I ran away from institutional racism; I cannot watch while my adopted country moves toward it now.
By Hirsh Goodman | The Atlantic | July 3, 2020
But what has broken my heart is watching what’s happening to my country under the decade-long leadership of Benjamin Netanyahu: The erosion of democracy; the institutionalized greed…
If Israel annexes part of the West Bank in early July and denies the Palestinians who come with it equal rights, I will confront one of the deepest dilemmas I have had to face since 1965, when I migrated to Israel from apartheid South Africa.
I fought as an Israeli paratrooper in the Six Day War; was stationed in Sinai during the War of Attrition; spent nine months on the Golan Heights after fighting in the 1973 Yom Kippur War; and performed an average of 60 days of active reserve duty annually for about 15 years.
I have lived with my family through Intifadas and suicide bombers, a succession of unnecessary wars, missile attacks from Iraq, and sporadic but persistent rocket and mortar barrages from over the border with Gaza. My wife walked our four-year old to a birthday party shortly after a suicide bomber detonated himself. His head had landed on a balcony near the kindergarten and a grenade was found in the playground not far from the birthday cake.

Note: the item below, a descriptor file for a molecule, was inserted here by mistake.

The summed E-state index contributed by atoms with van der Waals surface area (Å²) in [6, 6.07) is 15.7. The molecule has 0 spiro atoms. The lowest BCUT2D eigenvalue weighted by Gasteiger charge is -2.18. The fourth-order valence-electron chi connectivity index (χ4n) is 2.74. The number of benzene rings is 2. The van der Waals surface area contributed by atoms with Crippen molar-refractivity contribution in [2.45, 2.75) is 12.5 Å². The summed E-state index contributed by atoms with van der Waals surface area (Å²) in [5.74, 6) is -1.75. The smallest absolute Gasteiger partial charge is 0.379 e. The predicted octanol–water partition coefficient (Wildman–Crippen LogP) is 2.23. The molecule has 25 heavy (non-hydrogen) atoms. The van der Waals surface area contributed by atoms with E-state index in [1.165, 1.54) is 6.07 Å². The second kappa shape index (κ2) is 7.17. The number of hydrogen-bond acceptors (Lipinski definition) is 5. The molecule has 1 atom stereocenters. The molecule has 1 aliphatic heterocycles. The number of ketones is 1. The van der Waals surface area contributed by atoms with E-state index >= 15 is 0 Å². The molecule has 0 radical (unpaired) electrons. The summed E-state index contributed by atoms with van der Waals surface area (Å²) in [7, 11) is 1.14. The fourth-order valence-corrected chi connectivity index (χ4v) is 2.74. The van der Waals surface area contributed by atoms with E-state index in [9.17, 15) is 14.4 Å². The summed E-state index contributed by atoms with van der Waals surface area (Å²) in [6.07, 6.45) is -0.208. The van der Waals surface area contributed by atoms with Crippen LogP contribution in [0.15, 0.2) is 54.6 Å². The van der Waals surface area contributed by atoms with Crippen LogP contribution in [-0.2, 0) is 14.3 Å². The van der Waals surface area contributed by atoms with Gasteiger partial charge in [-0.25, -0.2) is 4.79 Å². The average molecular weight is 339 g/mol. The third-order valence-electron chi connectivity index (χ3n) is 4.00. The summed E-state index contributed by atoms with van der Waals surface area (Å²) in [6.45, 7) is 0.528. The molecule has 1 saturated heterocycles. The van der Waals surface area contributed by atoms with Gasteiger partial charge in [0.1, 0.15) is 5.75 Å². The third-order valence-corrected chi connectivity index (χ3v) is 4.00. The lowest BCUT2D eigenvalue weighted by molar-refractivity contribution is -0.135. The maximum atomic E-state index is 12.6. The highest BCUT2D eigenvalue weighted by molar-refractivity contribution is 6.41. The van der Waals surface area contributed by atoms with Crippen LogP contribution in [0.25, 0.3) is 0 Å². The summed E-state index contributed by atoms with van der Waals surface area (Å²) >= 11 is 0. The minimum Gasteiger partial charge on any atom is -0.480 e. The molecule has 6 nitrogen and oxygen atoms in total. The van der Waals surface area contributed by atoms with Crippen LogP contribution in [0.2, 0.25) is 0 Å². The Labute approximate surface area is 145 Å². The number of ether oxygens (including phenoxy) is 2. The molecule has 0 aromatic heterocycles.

I have seen a prime minister assassinated for trying to make peace, and spent many sleepless nights worrying about my children as each served their three years of compulsory military service.